Even after the loss of a considerable amount of equity in the last six months, there are those who continue to be bullish as Wednesday in St Joseph, MO a half load of steers weighing 704 lbs sold for 153.10 and a half load of 802 lb steers sold at 150.50. Even though one feedyard bought them, there was another pushing to those lofty prices. Today in Burwell, NE a farmer-feeder bought a load of home raised 821 lb steers at 151.50. With the out-front fed cattle contracts hovering around the 104.00- 105.00 levels and December corn futures around 3.40 today, industry watchers were just wondering if those cattle could be backed up far enough to make a profit. Beef and hog packer margins currently are rather good right now as the cattle slaughter last week was reported at 610,000 head; the largest weekly slaughter since June 2014. As time goes on this fall, it is good that packers are making a healthy profit this go-around and critical for producers to continue to move cattle through the pipeline.

Steer dressed weights are 10 lb under a year ago and packers are doing their best to keep fed cattle weights in check by harvesting as many as they can. Early corn yield anecdotes are not as lofty as the latest forecast of 175.1 bpa and corn futures have gained around 15 cents this week. Boxed beef values continue to make new 2016 lows and are following the slide of the live cattle as Choice closed the week at 187.90, down 3.19 from last Friday’s close. Auction volume this week included 60 percent weighing over 600 lbs and 39 percent heifers.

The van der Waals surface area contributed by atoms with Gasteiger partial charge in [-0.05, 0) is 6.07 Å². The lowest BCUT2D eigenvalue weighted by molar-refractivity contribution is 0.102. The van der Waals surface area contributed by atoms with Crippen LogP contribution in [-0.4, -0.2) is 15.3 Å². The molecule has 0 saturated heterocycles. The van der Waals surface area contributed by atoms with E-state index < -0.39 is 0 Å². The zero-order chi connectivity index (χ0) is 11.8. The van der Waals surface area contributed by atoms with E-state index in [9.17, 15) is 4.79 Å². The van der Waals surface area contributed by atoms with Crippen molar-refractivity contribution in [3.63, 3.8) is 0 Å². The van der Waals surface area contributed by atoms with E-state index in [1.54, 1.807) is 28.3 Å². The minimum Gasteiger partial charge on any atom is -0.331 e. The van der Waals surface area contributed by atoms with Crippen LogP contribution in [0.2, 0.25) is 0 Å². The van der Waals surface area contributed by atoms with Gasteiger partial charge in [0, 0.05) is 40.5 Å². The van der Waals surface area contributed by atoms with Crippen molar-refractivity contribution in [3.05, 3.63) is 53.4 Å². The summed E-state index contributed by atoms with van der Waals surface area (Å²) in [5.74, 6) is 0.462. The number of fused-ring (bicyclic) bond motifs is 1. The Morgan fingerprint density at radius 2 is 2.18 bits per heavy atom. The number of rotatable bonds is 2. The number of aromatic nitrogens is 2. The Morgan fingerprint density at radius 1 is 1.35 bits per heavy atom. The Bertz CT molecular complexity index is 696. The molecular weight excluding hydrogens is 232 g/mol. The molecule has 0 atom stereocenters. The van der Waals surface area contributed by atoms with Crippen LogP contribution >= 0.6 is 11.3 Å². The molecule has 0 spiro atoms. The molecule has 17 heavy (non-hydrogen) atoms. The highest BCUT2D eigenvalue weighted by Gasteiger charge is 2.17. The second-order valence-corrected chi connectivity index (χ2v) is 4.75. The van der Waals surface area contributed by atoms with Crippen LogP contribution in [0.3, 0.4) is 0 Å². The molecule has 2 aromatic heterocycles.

Read more from the USDA’s latest National Feeder & Stocker Cattle Summary.

Weekly Montana Hay Report | Week Ending September 09, 2016

Compared to last week: Alfalfa hay sold steady again this week. Demand for hay ranged light to good, mostly moderate with some finding buyers just starting to compare prices while others wait for 3rd cutting.  Offerings mostly moderate with a few reluctant to make 3rd cutting as they continue to watch the depressed cattle markets. Meanwhile, some buyers noted offerings from outside of the state at lower trending prices into feeders. Hay movement this week was light to moderate.

Inquiry continued to be noted from dairies for high relative feed content alfalfa, however no sales were reported.  Grass hay movement was moderate to good this week at mostly steady prices. High quality grass hay sold very well this week with horse feed buyers active participants. All prices are dollars per ton and FOB unless otherwise noted.

  • Alfalfa:
    • Supreme: Small Squares, 200.00
    • Good: Large Squares, 120.00-135.00; Large rounds, 125.00-135.00; Small Squares 150.00-180.00
    • Fair: Large Squares, 100.00-120.00; Large Rounds, 100.00-120.00
  • Grass/Alfalfa:
    • Premium: Large Rounds, 150.00; Small Squares 150.00-160.00
    • Good: Large Rounds, 120.00-140.00
    • Fair: Large Rounds, 115-120.00
  • Grass:
    • Premium: Large rounds, 120.00-140.00
    • Good: Large Squares, 110.00-120.00; Large Rounds, 110.00-120.00
    • Fair: Large Rounds, 100.00-105.00
  • Timothy Grass:
    • Premium: Small Squares, 210.00-210.00; Large Rounds, 120.00-125.00
    • Good: Large Rounds, 110.00-120.00
  • Barley Straw:
    • Large Squares, 35.00-40.00

Read more from the USDA’s latest Weekly Montana Hay Report.

About Author

Montana Stockgrowers Association

The Montana Stockgrowers Association, a non-profit membership organization, has worked on behalf of Montana’s cattle ranching families since 1884. Our mission is to protect and enhance Montana ranch families’ ability to grow and deliver safe, healthy, environmentally wholesome beef to the world.